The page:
Philadelphia Inquirer - November 12, 1980

Honors pile up

 

Schmidt wins AP vote as NL player of the year

 

By Jayson Stark, Inquirer Staff Writer

 

Mike Schmidt fooled with success and won.

 

Schmidt, already one of the premier long-ball hitters and RBI producers in baseball, altered his batting style in 1980.

 

The change made Schmidt a more consistent batter, and yesterday he added to his honors when the Associated Press named him its National League player of the year.

 

Also honored yesterday was Phillies rookie Lonnie Smith, named by the Sporting News as its National League rookie of the year.

 

Schmidt earlier had won the World Series Most Valuable Player award and the Sporting News' NL player of the year award.

 

Schmidt led a Phillies sweep of the first four places in the voting by a nationwide panel of sportswriters and broadcasters for the Associated Press award. He received 368½ votes, finishing far ahead of teammate Steve Carlton, the Cy Young Award winner as the league's best pitcher.

 

Carlton received 81½ votes, followed by bullpen ace Tug McGraw, with 13, and first baseman Pete Rose, with nine.

 

Other players with more than one vote were Dale Murphy, Garry Templeton, Keith Hernandez, Bill Buckner, Steve Garvey, Jose Cruz, Dave Parker, Gary Carter, Ron LeFlore, Andre Dawson, Dusty Baker and George Hendrick.

 

Schmidt's credentials included a .286 batting average, 48 home runs and 121 RBIs. He set a record for homers by a third baseman, breaking the mark of 47 set in 1957 by Hall of Famer Eddie Mathews. It was the fourth time in the last seven years that Schmidt has led the NL in home runs. His RBI total also was a league high.

 

Schmidt, 31, also is one of the top defensive players in baseball, having won four gold gloves for his play at third base. This year, he was named to the NL All-Star team for the fifth time, and either led or was among the leaders in total bases, sacrifice flies, slugging percentage, runs scored and game-winning RBIs.

 

Schmidt, known for his detached approach to his business, generated some personal excitement this season as he joined manager Dallas Green's team concept and grind-it-out tactics.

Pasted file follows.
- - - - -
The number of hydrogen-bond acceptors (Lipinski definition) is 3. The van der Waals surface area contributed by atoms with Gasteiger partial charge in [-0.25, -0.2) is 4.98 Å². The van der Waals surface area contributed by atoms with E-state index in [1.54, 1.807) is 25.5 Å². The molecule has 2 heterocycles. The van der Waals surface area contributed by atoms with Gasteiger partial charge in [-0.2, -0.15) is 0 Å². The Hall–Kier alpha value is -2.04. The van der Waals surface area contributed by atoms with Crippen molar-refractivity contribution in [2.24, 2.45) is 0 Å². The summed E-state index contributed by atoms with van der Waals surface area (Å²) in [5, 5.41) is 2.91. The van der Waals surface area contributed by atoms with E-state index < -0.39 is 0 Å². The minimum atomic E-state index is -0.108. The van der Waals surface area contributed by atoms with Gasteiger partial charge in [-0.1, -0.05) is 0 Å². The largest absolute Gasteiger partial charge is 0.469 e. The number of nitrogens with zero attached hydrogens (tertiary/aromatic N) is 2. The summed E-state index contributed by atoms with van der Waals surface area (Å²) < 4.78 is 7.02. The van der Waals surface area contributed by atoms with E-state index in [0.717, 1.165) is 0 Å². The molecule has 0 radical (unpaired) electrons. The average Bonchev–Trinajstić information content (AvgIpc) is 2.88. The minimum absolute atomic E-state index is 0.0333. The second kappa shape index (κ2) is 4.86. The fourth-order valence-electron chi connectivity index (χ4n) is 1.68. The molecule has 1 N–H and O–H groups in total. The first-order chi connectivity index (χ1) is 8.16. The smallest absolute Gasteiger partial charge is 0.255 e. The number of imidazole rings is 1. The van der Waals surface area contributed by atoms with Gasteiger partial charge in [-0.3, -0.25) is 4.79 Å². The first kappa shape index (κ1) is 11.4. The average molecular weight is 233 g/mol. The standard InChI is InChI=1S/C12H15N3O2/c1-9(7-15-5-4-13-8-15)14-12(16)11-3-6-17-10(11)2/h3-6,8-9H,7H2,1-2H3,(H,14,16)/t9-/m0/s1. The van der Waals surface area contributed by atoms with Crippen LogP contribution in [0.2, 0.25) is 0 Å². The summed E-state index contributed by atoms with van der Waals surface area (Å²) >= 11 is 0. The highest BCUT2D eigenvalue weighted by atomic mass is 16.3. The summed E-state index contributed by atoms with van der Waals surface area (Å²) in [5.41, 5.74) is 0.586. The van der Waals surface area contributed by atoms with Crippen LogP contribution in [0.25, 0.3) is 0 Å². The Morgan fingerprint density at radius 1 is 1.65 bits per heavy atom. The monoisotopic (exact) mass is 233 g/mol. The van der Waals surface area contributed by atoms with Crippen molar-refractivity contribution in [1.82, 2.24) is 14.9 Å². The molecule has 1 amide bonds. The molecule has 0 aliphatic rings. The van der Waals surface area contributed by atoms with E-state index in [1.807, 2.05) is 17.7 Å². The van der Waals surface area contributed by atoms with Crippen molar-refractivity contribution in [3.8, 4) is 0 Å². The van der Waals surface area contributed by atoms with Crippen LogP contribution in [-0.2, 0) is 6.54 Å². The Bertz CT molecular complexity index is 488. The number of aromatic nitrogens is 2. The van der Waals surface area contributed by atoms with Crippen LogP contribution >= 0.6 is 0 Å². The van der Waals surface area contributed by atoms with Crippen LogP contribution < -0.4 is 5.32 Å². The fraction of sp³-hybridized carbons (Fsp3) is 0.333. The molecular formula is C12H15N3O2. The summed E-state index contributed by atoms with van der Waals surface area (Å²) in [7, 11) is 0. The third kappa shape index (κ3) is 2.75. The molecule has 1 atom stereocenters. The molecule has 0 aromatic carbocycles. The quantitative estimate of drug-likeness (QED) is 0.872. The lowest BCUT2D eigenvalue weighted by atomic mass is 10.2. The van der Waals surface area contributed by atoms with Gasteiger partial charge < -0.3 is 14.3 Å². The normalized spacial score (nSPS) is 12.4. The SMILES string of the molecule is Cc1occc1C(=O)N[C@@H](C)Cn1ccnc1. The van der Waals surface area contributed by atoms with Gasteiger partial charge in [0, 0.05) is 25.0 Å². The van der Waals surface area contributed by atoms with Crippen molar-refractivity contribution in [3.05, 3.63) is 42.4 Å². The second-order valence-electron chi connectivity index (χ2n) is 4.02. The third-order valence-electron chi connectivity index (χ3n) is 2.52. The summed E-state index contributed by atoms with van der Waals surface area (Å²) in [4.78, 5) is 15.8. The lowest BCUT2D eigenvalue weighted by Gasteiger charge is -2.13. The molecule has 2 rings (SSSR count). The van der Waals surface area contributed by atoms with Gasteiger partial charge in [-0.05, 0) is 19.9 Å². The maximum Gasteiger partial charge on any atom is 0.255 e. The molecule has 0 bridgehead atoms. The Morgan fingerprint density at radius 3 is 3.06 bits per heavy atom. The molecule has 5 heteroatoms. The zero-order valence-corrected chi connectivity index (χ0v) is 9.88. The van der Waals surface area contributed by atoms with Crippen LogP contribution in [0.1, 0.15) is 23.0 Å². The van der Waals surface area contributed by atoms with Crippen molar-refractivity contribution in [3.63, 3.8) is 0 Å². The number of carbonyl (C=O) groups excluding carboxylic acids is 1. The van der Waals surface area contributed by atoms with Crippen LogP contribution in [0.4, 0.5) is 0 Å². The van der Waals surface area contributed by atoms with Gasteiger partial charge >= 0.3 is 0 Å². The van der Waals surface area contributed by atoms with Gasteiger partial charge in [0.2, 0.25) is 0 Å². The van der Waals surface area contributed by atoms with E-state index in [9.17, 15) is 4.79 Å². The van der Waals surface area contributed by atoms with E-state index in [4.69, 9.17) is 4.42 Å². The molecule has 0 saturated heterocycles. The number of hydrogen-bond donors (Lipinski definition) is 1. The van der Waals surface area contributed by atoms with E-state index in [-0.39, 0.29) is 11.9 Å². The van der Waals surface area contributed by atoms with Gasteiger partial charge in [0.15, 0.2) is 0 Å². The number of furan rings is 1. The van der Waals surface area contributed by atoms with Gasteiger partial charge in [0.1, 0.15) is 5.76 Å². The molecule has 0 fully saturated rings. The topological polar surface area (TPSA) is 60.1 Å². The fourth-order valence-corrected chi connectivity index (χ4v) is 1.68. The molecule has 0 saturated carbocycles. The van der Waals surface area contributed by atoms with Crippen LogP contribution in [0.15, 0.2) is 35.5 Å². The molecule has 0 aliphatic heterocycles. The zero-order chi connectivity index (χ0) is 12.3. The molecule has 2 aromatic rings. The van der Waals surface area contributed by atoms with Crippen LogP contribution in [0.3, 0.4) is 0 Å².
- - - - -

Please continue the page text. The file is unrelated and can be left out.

"Everywhere I go I'm recognized now," said Schmidt, an Ohio University graduate who has played in relative obscurity during his eight-year major league career. "It's unbelievable."

 

He said that the Phillies' final three weeks, including the season-ending, division-clinching series over Montreal, the five-game playoff triumph against Houston and the first-ever Series victory, over Kansas City, were incredible.

 

"Each one made the other possible," said Schmidt, who might have been the goat of the NL playoffs had his teammates not bailed him out.

 

"We re-established the concept of a team, and I was proud to be the goat of the playoffs because it gave some of my teammates a chance to be heroes. It's been an unbelievable year in my life."

 

As for the batting change that made a .286 hitter of a lifetime .255 swinger, Schmidt said that he just stood farther back in the batter's box, which gave him more time to see and decide what to do with pitches. It changed him from a pull-hitting slugger to a spray hitter who used all fields.

 

 

Smith, who stole 33 bases and hit .339 for the Phillies this year, was one of four rookies honored yesterday by the Sporting News, the St. Louis-based magazine. Bill Gullickson of the Montreal Expos was named the NL rookie pitcher of the year, Joe Charboneau of the Cleveland Indians the American League rookie of the year, and Britt Burns of the Chicago White Sox the AL rookie pitcher of the year.